Dash was Dash. He didn’t really seem to change from the previous book to this one. Considering I was mostly unhappy with how Lily had changed, I was a little relieved to be on familiar ground with Dash. But still. There were opportunities for growth, and I didn’t really see any.
I enjoyed revisiting the supporting characters. Boomer was as sweet and guileless as ever. Mrs Basil E was formidable. I liked seeing a bit more of the parental units of both Dash and Lily in this book. I was a fan of Lily’s mother, who gives Lily some very good advice (and basically what I was wanting to shout at her, but a bit more articulate).
Going back to what I said about this book suffering from Second Book Syndrome, it also had a nasty case of characters-got-together-and-were-happy-at-the-end-of-the-first-book-so-let’s-put-the-relationship-in-danger-at-the-start-of-the-second. I didn’t really buy a lot of what went on in terms of Dash and Lily’s relationship in The Twelve Days. Not so much the fact that their relationship was more uncertain and at risk of ending (although we had a considerable amount of miscommunication going on, that felt a little OTT). But (MILD SPOILER WARNING, SKIP TO END OF PARAGRAPH IF YOU DON’T WANT TO BE MILDLY SPOILED) there’s a point where Dash and Lily kiss and make up, and they go from just about broken up to astronomical levels of lovey-dovey, with none of their issues (ever really) resolved. There’s a little bit of uncertainty in the relationship after that point, but it was too fast a 180 for me to buy it.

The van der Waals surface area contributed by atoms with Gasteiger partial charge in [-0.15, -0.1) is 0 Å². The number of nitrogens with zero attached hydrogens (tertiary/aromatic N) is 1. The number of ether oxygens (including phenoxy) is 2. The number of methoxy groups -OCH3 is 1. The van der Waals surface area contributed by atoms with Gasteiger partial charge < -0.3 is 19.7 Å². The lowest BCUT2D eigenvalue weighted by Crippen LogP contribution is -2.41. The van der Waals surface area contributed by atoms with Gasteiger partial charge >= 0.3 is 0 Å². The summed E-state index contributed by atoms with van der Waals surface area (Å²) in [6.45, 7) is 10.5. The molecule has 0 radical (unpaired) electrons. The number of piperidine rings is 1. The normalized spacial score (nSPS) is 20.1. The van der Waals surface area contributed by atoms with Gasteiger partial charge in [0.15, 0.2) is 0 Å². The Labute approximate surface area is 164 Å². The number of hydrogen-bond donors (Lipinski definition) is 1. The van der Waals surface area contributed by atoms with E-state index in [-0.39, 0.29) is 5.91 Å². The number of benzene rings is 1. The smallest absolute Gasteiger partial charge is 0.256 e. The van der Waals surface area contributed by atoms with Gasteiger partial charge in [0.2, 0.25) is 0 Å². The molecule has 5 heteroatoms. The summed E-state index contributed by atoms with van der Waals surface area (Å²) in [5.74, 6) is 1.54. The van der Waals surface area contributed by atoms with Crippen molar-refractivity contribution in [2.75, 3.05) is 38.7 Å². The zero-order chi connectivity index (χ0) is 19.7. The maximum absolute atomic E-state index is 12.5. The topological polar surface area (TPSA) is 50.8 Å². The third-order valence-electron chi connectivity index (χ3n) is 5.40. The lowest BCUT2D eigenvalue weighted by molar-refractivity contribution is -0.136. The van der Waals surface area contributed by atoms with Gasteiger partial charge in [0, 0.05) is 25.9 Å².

One of the main aspects of Dash and Lily was the dares and quests they sent each other on. They weren’t nearly so prominent in The Twelve Days, and I felt like those that were included pushed my suspension of belief a little too far. Even with Lily’s extensive family and all its connections, the quests that Dash and Lily were pulling off seemed a bit too unbelievable.
All that said, I couldn’t put The Twelve Days down. How much of that was due to the writing and how much was due to the fact that my body clock was a little bit messed up and it was 3am and I couldn’t sleep and my brain was a bit goopy and only able to focus on one thing at a time. But I read most of it in a sitting, which at the very least says it was engaging.
I wasn’t overly impressed with The Twelve Days of Dash and Lily, and although there were elements I liked, as a general rule I thought it wasn’t a necessary sequel.